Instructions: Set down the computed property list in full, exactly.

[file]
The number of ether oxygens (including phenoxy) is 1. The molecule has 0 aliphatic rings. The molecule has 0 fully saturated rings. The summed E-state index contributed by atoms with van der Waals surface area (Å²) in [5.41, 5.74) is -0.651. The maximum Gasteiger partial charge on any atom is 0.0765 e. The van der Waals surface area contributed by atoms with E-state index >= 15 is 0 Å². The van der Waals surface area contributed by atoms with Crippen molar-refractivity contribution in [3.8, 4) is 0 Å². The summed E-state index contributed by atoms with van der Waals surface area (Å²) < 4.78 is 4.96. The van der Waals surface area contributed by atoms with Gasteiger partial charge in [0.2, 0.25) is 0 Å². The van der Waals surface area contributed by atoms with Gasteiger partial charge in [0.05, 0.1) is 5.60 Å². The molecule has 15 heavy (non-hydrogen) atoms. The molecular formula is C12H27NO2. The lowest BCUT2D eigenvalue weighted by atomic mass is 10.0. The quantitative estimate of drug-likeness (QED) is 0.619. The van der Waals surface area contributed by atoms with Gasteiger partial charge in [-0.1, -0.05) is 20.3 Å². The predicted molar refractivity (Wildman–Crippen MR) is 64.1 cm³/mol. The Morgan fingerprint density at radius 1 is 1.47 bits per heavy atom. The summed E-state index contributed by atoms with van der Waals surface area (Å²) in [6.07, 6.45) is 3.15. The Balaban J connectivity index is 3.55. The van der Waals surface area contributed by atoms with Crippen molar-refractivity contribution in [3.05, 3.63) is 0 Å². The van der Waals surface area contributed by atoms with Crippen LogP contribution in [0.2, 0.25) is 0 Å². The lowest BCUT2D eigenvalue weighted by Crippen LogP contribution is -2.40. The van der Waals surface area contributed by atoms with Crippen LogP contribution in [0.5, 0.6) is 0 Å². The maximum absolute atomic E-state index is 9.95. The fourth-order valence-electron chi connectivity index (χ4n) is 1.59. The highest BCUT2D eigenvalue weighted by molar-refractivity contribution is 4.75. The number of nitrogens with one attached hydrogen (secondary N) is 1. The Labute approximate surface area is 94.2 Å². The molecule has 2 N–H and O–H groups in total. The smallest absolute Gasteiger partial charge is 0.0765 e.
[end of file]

The number of ether oxygens (including phenoxy) is 1. The molecule has 0 aliphatic rings. The molecule has 0 fully saturated rings. The summed E-state index contributed by atoms with van der Waals surface area (Å²) in [5.41, 5.74) is -0.651. The maximum Gasteiger partial charge on any atom is 0.0765 e. The van der Waals surface area contributed by atoms with E-state index >= 15 is 0 Å². The van der Waals surface area contributed by atoms with Crippen molar-refractivity contribution in [3.8, 4) is 0 Å². The summed E-state index contributed by atoms with van der Waals surface area (Å²) < 4.78 is 4.96. The van der Waals surface area contributed by atoms with Gasteiger partial charge in [0.2, 0.25) is 0 Å². The van der Waals surface area contributed by atoms with Gasteiger partial charge in [0.05, 0.1) is 5.60 Å². The molecule has 15 heavy (non-hydrogen) atoms. The molecular formula is C12H27NO2. The lowest BCUT2D eigenvalue weighted by atomic mass is 10.0. The quantitative estimate of drug-likeness (QED) is 0.619. The van der Waals surface area contributed by atoms with Gasteiger partial charge in [-0.1, -0.05) is 20.3 Å². The predicted molar refractivity (Wildman–Crippen MR) is 64.1 cm³/mol. The Morgan fingerprint density at radius 1 is 1.47 bits per heavy atom. The summed E-state index contributed by atoms with van der Waals surface area (Å²) in [6.07, 6.45) is 3.15. The Balaban J connectivity index is 3.55. The van der Waals surface area contributed by atoms with Crippen molar-refractivity contribution in [3.05, 3.63) is 0 Å². The van der Waals surface area contributed by atoms with Crippen LogP contribution in [0.2, 0.25) is 0 Å². The lowest BCUT2D eigenvalue weighted by Crippen LogP contribution is -2.40. The van der Waals surface area contributed by atoms with Crippen LogP contribution in [0.5, 0.6) is 0 Å². The maximum absolute atomic E-state index is 9.95. The fourth-order valence-electron chi connectivity index (χ4n) is 1.59. The highest BCUT2D eigenvalue weighted by molar-refractivity contribution is 4.75. The number of nitrogens with one attached hydrogen (secondary N) is 1. The Labute approximate surface area is 94.2 Å². The molecule has 2 N–H and O–H groups in total. The smallest absolute Gasteiger partial charge is 0.0765 e.